Durango usually waits until the end of November to kick off the holidays, but this year, a special guest is bringing Santa and Mrs. Claus to town early.
A majestic 73-foot Colorado Engelmann spruce, destined for the west lawn of the U.S. Capitol, will stop Friday in Durango as it travels across the country.
“This is a unique and festive opportunity for our community to be part of a gift to the nation,” Mayor Doug Lyon said. “We are proud to have the Colorado tree transported by our very own former U.S. Sen. Ben Nighthorse Campbell.”
Campbell also drove the custom Mack Pinnacle truck carrying the U.S. Capitol Christmas tree in 2000.
“It only comes back to the Forest Service within the borders of any state once every 10 or 12 years,” Campbell said. “When they called, I said I wasn't going to miss this, I'll carve out some time. I'm going.”
The truck he's driving on his 5,000-mile, 23-day journey across the country is special in a number of ways, including its environmental consciousness.
“The truck he's driving this year is very different than the one he drove 12 years ago, especially when it comes to emissions,” said John Walsh, the vice president of marketing for Mack Trucks. “We've invested very heavily over the last 10 or 12 years to get those down near zero, to the point now where, in some parts of the country today, the air coming out of the truck is actually cleaner than the air coming in.”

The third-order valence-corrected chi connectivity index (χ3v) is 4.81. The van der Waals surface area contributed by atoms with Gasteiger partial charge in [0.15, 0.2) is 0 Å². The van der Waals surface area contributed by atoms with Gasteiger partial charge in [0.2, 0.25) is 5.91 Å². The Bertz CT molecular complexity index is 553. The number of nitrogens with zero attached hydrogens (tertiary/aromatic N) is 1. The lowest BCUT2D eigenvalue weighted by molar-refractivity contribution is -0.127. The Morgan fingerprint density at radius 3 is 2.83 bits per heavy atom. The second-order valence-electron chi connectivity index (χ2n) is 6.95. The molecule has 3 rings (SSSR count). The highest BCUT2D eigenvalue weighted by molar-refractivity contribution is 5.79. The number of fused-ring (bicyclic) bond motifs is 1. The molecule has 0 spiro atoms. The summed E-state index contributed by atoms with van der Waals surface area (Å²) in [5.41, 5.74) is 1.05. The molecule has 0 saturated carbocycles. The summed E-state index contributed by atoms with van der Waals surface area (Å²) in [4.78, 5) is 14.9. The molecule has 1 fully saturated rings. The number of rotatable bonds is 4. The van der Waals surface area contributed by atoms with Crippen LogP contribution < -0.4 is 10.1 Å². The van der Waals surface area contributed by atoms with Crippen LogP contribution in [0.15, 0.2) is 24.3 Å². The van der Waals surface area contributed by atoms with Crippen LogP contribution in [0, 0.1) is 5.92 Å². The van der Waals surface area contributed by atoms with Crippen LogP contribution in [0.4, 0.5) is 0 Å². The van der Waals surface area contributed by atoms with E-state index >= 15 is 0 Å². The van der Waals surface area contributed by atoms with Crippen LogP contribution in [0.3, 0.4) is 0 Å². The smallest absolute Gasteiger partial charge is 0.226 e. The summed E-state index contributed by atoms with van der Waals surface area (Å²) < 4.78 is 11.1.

The tree was cut in the White River National Forest in northwestern Colorado on Nov. 2. Since it was packed on the truck in Meeker, Campbell has driven it to Rangely, Craig, Steamboat Springs, Dillon and Glenwood Springs. After stops in Grand Junction and Montrose today, the tree will stop from 12:30 to 1:30 p.m. Friday at the Walmart parking lot in Cortez before its grand arrival Friday evening in Durango.
The Campbell family is involved in other ways as well. Campbell's wife, Linda, recruited Ignacio author and musician Chris Vandeleur, who will sign and present a multimedia presentation of his new book, The Mighty Tree at Sorrel Sky Gallery.
The Campbells' daughter, Shanan Campbell Wells, owns the gallery, which will host a new addition to the Capitol Christmas Tree tour, an art exhibit. The exhibit features 48 pieces selected from submissions from 100 artists in 12 states. Grand Prize winner Cheryl St. John, like the tree itself, is a Colorado native.
As the entourage leaves Durango, stopping in Pagosa Springs early Saturday morning, it will leave something behind as a remembrance of the occasion. The Capitol Christmas Tree 2012 team will present a much smaller live Englemann spruce tree from the White River National Forest to local dignitaries.
The tree is scheduled to arrive in Washington, D.C., shortly after Thanksgiving, where it will be unwrapped, erected and decorated with 5,000 Christmas ornaments on the theme “Celebrating Our Great Outdoors” handmade by Colorado youngsters aged 5 to 19. Speaker of the House John Boehner and 17-year-old Ryan Shuster from Colorado Springs will light it in early December.
The Capitol Christmas Tree tradition is a relatively new one. It began in 1964, but it wasn't until 1970 that various national forests were asked to provide the tree. This is only the third time that a national forest in Colorado has been tapped for the honor. In 1990, the Routt National Forest near Steamboat Springs provided the tree, and, in 2000, the Pike National Forest near Colorado Springs had the privilege.